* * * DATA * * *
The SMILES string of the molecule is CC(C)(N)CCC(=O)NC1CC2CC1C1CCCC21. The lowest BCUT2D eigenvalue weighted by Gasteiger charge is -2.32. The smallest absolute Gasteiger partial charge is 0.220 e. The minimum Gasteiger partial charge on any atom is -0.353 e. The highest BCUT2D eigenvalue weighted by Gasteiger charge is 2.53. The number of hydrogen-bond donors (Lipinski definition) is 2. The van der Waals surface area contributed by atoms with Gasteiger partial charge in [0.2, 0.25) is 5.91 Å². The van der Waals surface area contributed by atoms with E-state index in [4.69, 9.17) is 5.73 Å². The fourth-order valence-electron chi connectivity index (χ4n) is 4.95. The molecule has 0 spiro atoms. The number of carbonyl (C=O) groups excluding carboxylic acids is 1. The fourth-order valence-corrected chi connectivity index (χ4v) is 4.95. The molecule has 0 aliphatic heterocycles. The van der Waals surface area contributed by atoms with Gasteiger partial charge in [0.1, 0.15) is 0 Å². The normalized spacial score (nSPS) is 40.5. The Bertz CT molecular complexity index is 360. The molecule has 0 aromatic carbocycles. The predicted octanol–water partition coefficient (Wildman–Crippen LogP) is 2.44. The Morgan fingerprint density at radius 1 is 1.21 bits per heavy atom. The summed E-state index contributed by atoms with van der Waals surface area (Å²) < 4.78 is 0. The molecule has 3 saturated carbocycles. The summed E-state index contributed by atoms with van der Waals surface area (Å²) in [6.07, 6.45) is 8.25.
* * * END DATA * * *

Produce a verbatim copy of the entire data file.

The SMILES string of the molecule is CC(C)(N)CCC(=O)NC1CC2CC1C1CCCC21. The lowest BCUT2D eigenvalue weighted by Gasteiger charge is -2.32. The smallest absolute Gasteiger partial charge is 0.220 e. The minimum Gasteiger partial charge on any atom is -0.353 e. The highest BCUT2D eigenvalue weighted by Gasteiger charge is 2.53. The number of hydrogen-bond donors (Lipinski definition) is 2. The van der Waals surface area contributed by atoms with Gasteiger partial charge in [0.2, 0.25) is 5.91 Å². The van der Waals surface area contributed by atoms with E-state index in [4.69, 9.17) is 5.73 Å². The fourth-order valence-electron chi connectivity index (χ4n) is 4.95. The molecule has 0 spiro atoms. The number of carbonyl (C=O) groups excluding carboxylic acids is 1. The fourth-order valence-corrected chi connectivity index (χ4v) is 4.95. The molecule has 0 aliphatic heterocycles. The van der Waals surface area contributed by atoms with Gasteiger partial charge in [0.1, 0.15) is 0 Å². The normalized spacial score (nSPS) is 40.5. The Bertz CT molecular complexity index is 360. The molecule has 0 aromatic carbocycles. The predicted octanol–water partition coefficient (Wildman–Crippen LogP) is 2.44. The Morgan fingerprint density at radius 1 is 1.21 bits per heavy atom. The summed E-state index contributed by atoms with van der Waals surface area (Å²) < 4.78 is 0. The molecule has 3 saturated carbocycles. The summed E-state index contributed by atoms with van der Waals surface area (Å²) in [6.07, 6.45) is 8.25.